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As It Was: Brookings, Ore., Honors Japanese Bomber Pilot

 

On Sept. 9, 1942, Japanese pilot Nobuo Fujita dropped incendiary bombs near the town of Brookings, Ore.

Fujita’s World War II mission was to start massive forest fires that would divert U.S. military resources.  His plane catapulted from a Japanese submarine 25 miles offshore.  One bomb landed on Mount Emily, where smoke was sighted and the other bomb was never located.  Recent rains dampened the fire danger.

Twenty years later, as a gesture of peacetime goodwill, the Brookings Jaycees invited Fujita to be an honored guest at the town’s Azalea Festival.  Their proposal ignited a heated community controversy at first.  A humble man, Fujita arrived with his family’s most prized possession, a 400-year-old samurai sword that he presented to the city as a gift.  Over the years, he made return visits, hosted exchange students, and funded further cultural exchanges.

Before he died in 1997, the City of Brookings declared the only pilot in history to bomb the continental United States an “honorary citizen.”  The sword remains on permanent display at the library and a trail leads to the bomb site, commemorated by a plaque and a dedicated redwood tree.

 

Sources: Rosman, John. "The Unlikely Bond Between An Oregon Town And The Man Who Bombed It." OPB - Arts & Life, 30 Aug. 2017, www.opb.org/artsandlife/series/history/nobuo-fujita-brookings-oregon-world-war-2/; Kristof, Nicholas. "Nobuo Fujita, 85, Is Dead; Only Foe to Bomb America." The New York Times, 3 Oct. 1997, www.nytimes.com/1997/10/03/world/nobuo-fujita-85-is-dead-only-foe-to-bomb-america.html; "Nobuo Fujita." Wikipedia, en.wikipedia.org/wiki/Nobuo Fujita. "Japanese Bombing Site Trail #1118." Rogue River Siskiyou National Forest USDA USFS, www.fs.usda.gov/recarea/rogue-siskiyou/recarea/?recid=69514; Adams, Mike. Chetco - The Story of the River and Its People. Chetco Valley Historical Society, 2011, pp. 452-62.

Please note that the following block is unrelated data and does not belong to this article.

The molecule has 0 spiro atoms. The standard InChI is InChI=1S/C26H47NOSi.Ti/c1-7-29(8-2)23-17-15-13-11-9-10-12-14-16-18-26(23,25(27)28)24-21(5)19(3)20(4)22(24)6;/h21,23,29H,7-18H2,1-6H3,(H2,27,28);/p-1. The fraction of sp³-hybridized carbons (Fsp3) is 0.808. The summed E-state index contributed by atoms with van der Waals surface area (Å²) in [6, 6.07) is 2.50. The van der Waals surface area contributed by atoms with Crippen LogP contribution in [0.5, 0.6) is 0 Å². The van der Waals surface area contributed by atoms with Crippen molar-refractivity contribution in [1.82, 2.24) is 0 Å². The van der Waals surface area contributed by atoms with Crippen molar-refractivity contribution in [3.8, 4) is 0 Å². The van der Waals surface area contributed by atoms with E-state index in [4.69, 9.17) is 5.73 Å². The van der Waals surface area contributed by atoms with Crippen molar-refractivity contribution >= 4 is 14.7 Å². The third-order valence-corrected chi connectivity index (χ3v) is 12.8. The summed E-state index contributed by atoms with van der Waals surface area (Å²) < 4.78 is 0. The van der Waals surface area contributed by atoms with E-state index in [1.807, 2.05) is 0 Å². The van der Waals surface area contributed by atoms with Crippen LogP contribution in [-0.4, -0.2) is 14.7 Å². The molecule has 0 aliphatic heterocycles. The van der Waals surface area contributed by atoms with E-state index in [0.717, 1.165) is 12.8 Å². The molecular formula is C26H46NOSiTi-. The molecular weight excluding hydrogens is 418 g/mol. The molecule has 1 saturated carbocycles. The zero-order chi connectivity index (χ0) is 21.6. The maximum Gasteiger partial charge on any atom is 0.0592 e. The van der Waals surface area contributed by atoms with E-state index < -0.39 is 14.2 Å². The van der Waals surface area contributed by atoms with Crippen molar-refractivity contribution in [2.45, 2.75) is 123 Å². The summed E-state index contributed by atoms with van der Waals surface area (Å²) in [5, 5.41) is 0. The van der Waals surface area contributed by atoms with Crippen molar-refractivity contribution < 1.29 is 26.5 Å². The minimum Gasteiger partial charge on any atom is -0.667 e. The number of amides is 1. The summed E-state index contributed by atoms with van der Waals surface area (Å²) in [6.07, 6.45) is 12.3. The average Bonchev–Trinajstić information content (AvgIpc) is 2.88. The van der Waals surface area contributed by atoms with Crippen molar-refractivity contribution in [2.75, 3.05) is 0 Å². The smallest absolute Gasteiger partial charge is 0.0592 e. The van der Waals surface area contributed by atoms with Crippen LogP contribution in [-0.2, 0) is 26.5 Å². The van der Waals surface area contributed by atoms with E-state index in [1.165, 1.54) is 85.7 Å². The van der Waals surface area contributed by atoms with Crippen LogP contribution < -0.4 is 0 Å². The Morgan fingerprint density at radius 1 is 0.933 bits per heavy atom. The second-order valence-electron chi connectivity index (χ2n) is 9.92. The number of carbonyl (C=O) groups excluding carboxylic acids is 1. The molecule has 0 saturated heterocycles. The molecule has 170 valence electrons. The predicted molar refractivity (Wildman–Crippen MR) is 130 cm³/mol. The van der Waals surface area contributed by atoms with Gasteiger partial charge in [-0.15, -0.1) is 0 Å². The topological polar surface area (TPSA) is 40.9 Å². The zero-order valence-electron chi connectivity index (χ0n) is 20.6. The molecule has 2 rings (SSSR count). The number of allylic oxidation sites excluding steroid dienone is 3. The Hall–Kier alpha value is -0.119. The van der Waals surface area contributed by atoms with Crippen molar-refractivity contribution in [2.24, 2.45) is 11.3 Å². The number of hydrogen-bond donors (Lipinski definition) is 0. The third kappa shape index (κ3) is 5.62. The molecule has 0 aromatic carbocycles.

Laurel earned a Bachelor’s degree in Geography from Humboldt State. Her research efforts as a volunteer for the Curry Historical Society produced numerous newsletter articles and exhibits and earned her a reputation as a seasoned local history buff. Laurel is the author of "Renderings from the Gold Beach Pioneer Cemetery", a 50-page booklet containing a walking tour and snippets about the lives and times of folks buried there. She is also a contributing writer to Oregon Coast Magazine.